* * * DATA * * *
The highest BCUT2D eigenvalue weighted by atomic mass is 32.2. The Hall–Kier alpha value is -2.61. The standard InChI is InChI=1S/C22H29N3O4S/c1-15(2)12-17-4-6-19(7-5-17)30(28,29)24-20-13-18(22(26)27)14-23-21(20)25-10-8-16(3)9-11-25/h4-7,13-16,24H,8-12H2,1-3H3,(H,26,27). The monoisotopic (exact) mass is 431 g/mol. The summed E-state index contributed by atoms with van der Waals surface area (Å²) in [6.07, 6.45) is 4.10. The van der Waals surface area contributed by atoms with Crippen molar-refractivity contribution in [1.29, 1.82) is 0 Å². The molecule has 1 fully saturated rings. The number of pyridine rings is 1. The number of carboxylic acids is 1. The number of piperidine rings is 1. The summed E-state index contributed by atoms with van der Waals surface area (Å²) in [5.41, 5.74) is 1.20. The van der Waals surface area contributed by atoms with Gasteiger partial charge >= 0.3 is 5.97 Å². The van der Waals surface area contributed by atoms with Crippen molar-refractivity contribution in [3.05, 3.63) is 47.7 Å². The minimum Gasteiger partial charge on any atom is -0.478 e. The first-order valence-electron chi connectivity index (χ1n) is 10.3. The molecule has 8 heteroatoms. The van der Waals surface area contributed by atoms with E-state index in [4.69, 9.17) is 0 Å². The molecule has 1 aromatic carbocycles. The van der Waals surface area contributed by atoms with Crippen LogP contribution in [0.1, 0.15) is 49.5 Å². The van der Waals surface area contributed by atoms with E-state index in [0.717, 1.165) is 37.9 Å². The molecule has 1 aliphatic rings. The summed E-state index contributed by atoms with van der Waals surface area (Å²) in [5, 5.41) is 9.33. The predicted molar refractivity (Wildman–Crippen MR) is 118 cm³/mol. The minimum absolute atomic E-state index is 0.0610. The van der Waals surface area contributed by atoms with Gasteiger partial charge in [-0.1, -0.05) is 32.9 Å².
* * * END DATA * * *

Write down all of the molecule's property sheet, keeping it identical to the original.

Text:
The highest BCUT2D eigenvalue weighted by atomic mass is 32.2. The Hall–Kier alpha value is -2.61. The standard InChI is InChI=1S/C22H29N3O4S/c1-15(2)12-17-4-6-19(7-5-17)30(28,29)24-20-13-18(22(26)27)14-23-21(20)25-10-8-16(3)9-11-25/h4-7,13-16,24H,8-12H2,1-3H3,(H,26,27). The monoisotopic (exact) mass is 431 g/mol. The summed E-state index contributed by atoms with van der Waals surface area (Å²) in [6.07, 6.45) is 4.10. The van der Waals surface area contributed by atoms with Crippen molar-refractivity contribution in [1.29, 1.82) is 0 Å². The molecule has 1 fully saturated rings. The number of pyridine rings is 1. The number of carboxylic acids is 1. The number of piperidine rings is 1. The summed E-state index contributed by atoms with van der Waals surface area (Å²) in [5.41, 5.74) is 1.20. The van der Waals surface area contributed by atoms with Gasteiger partial charge >= 0.3 is 5.97 Å². The van der Waals surface area contributed by atoms with Crippen molar-refractivity contribution in [3.05, 3.63) is 47.7 Å². The minimum Gasteiger partial charge on any atom is -0.478 e. The first-order valence-electron chi connectivity index (χ1n) is 10.3. The molecule has 8 heteroatoms. The van der Waals surface area contributed by atoms with E-state index in [4.69, 9.17) is 0 Å². The molecule has 1 aromatic carbocycles. The van der Waals surface area contributed by atoms with Crippen LogP contribution in [0.1, 0.15) is 49.5 Å². The van der Waals surface area contributed by atoms with E-state index in [0.717, 1.165) is 37.9 Å². The molecule has 1 aliphatic rings. The summed E-state index contributed by atoms with van der Waals surface area (Å²) in [5, 5.41) is 9.33. The predicted molar refractivity (Wildman–Crippen MR) is 118 cm³/mol. The minimum absolute atomic E-state index is 0.0610. The van der Waals surface area contributed by atoms with Gasteiger partial charge in [-0.1, -0.05) is 32.9 Å².